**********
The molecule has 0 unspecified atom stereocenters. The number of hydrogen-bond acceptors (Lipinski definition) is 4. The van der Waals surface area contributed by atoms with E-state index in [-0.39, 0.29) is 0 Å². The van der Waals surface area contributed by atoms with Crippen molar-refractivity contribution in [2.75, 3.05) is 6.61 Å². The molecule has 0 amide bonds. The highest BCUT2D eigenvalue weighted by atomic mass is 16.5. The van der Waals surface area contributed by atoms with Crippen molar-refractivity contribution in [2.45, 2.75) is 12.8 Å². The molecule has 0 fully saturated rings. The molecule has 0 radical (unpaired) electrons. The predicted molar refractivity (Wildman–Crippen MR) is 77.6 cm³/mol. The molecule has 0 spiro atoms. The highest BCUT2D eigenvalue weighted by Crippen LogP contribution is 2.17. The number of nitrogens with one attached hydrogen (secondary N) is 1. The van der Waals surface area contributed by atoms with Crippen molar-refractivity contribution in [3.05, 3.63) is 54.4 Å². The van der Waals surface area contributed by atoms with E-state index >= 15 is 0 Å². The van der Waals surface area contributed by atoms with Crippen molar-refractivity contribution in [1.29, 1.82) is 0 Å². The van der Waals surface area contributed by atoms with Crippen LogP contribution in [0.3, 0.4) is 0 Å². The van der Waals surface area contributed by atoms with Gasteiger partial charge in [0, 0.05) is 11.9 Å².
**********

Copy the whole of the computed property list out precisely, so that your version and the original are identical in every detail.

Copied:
The molecule has 0 unspecified atom stereocenters. The number of hydrogen-bond acceptors (Lipinski definition) is 4. The van der Waals surface area contributed by atoms with E-state index in [-0.39, 0.29) is 0 Å². The van der Waals surface area contributed by atoms with Crippen molar-refractivity contribution in [2.75, 3.05) is 6.61 Å². The molecule has 0 amide bonds. The highest BCUT2D eigenvalue weighted by atomic mass is 16.5. The van der Waals surface area contributed by atoms with Crippen molar-refractivity contribution in [2.45, 2.75) is 12.8 Å². The molecule has 0 fully saturated rings. The molecule has 0 radical (unpaired) electrons. The predicted molar refractivity (Wildman–Crippen MR) is 77.6 cm³/mol. The molecule has 0 spiro atoms. The highest BCUT2D eigenvalue weighted by Crippen LogP contribution is 2.17. The number of nitrogens with one attached hydrogen (secondary N) is 1. The van der Waals surface area contributed by atoms with Crippen molar-refractivity contribution in [3.05, 3.63) is 54.4 Å². The van der Waals surface area contributed by atoms with E-state index >= 15 is 0 Å². The van der Waals surface area contributed by atoms with Crippen molar-refractivity contribution in [1.29, 1.82) is 0 Å². The van der Waals surface area contributed by atoms with Crippen LogP contribution in [0.3, 0.4) is 0 Å². The van der Waals surface area contributed by atoms with Gasteiger partial charge in [0, 0.05) is 11.9 Å².